The FDA-approved medication — a dose of mifepristone followed by misoprostol 24 to 48 hours later — can end a pregnancy up to 11 weeks gestation. The FDA, which only approves the treatment up to 10 weeks, stresses that the pills must be taken under the supervision of a health care provider. (The agency relaxed its in-person dispensing requirement in light of the pandemic.)
"We believe now, more than ever, people need access to this information,” says Elisa Wells, co-founder and co-director of Plan C, a national group that points patients to providers who prescribe the medications. “[Texas] will be a true abortion desert. That will not stop the need for abortion.” Financed by the National Women’s Health Network in Washington, D.C., Plan C explains the legal risks and is prepared to face lawsuits of its own.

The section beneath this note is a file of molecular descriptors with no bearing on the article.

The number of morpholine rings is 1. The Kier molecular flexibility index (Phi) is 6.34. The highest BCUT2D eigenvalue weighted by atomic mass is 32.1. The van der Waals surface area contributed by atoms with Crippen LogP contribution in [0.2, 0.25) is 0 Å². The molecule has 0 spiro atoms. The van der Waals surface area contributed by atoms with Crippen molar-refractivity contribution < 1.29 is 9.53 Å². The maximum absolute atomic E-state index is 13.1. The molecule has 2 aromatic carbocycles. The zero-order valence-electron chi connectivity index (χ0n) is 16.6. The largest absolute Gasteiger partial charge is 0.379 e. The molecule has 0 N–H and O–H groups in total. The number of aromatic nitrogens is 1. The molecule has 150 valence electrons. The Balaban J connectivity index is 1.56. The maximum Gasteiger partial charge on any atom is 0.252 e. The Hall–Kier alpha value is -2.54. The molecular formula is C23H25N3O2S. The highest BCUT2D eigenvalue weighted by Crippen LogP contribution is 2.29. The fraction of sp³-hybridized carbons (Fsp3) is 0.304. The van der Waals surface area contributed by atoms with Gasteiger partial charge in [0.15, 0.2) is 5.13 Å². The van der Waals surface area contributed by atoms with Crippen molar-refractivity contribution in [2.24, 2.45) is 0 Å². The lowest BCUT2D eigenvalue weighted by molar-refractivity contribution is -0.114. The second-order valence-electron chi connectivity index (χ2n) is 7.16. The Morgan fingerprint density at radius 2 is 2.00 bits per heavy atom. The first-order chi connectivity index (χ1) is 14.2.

Anti-abortion activists have already built a website soliciting whistleblowers, meaning someone could try to make a legal case against Plan C's Texas staff or volunteers. One such website was downed by TikTokers and coders who choked it with false tips, alleging Marvel Avengers characters and other fictional people were seeking abortions. The long-term implications of the law, though, are hard to judge.
The last time Texas implemented a major anti-abortion law, in 2013, the state slapped strict regulations on abortion clinics and doctors, which forced nearly half of the state’s facilities, roughly 40 at the time, to close. In 2016, the U.S. Supreme Court struck down those regulations, but many clinics did not reopen. “It's a disaster in the making for anyone who is pregnant and doesn't want to be pregnant here in Texas,” Wells says.